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Where do solar spot names come from?


Linda
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AR stands for "Active Region", with which a Sunspot usually is.  Sunspots are cooler than the rest of the sun and it is that coolness that makes them a darker colour.

I believe the number is just a numbering system, with the 1st one being spotted and confirmed being AR0001, and so on.

Just dug this of the web, helps explain the system a little better....

"There is no naming or numbering system for sunspots. There is a system for numbering active regions, however. An active region can contain one or more spots. The National Oceanic and Atmospheric Administration (NOAA) numbers active regions consecutively as they are observed on the Sun. According to David Speich at NOAA, an active region must be observed by two observatories before it is given a number (a region may be numbered before its presence is confirmed by another observatory if a flare is observed to occur in it, however). The present numbering system started on January 5, 1972, and has been consecutive since then. An example of an active region "name" is "AR5128" (AR for Active Region) or "NOAA Region 5128". Since we only see active regions when they are on the side of the Sun facing the Earth, and the Sun rotates approximately once every 27 days (the equator rotates faster than the poles), the same active region may be seen more than once (if it lasts long enough). In this case the region will be given a new number. Hence, a long-lived active region may get several numbers.

On June 14, 2002, active region number 10000 was reached. For practical, computational reasons, active region numbers continue to have only four digits. Therefore, the sequence of numbers is 9998, 9999, 0000, 0001, and so on. Active region number 10030, for example, is AR0030. This region will often simply be referred to as region number 30, with 10030 implied. "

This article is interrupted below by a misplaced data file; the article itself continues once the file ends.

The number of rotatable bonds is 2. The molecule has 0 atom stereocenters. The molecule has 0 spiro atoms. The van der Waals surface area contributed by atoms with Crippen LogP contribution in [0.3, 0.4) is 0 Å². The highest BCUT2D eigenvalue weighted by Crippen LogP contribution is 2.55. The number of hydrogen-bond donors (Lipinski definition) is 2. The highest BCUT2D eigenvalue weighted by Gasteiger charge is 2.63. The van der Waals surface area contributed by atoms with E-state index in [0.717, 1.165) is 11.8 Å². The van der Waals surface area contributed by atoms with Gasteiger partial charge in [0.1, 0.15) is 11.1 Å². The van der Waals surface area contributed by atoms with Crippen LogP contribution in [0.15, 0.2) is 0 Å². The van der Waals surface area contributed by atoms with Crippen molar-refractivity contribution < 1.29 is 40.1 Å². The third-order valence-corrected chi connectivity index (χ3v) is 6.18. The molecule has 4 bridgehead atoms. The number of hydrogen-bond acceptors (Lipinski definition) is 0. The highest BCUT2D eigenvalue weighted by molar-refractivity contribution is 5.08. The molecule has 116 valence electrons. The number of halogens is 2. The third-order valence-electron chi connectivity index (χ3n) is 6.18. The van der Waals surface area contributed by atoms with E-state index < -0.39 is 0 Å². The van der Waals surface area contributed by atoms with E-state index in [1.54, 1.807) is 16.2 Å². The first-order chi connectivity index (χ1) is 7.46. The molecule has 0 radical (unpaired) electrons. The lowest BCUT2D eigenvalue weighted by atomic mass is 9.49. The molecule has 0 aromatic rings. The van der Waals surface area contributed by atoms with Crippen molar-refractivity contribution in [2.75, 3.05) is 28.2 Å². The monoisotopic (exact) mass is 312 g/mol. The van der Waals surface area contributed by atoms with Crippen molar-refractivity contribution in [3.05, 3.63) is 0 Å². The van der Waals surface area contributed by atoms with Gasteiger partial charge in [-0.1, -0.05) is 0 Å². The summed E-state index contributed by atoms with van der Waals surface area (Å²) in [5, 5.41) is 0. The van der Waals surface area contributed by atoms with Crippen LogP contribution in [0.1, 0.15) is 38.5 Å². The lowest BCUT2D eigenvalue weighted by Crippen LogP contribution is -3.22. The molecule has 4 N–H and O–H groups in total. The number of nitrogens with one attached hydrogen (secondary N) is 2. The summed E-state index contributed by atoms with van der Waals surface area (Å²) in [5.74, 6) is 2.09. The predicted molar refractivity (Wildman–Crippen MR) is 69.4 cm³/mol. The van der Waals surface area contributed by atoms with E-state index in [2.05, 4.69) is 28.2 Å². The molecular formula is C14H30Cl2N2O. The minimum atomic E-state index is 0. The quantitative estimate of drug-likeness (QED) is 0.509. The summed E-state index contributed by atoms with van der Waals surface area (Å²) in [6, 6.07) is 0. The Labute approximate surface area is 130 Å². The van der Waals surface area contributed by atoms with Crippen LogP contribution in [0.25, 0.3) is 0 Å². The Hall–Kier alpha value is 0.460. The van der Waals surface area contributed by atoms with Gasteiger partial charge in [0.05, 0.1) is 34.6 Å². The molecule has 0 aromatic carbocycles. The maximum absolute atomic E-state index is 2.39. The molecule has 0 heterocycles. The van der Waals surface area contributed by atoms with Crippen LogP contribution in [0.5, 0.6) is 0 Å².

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Thanks.

And I guess that active region number 10030, AR0030, is not confused with the original number 30 in 1972, because so much time has passed and a sun spot loses its relevance very quickly after it disappeared.

I see there are websites that show the current sunspots, like http://www.solarham.net/.

Edited by Linda
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I guess so yes.

Like the article explains, if there is persistent AR then it can have a number of AR references.

But I guess the NOAA have a very extensive catalogue detailing all AR regions with numbers far bigger than the AR 9999 limit.

I like using this website for all things sun / atmosphere ......

http://www.spaceweather.com

 

Edited by Daz Type-R
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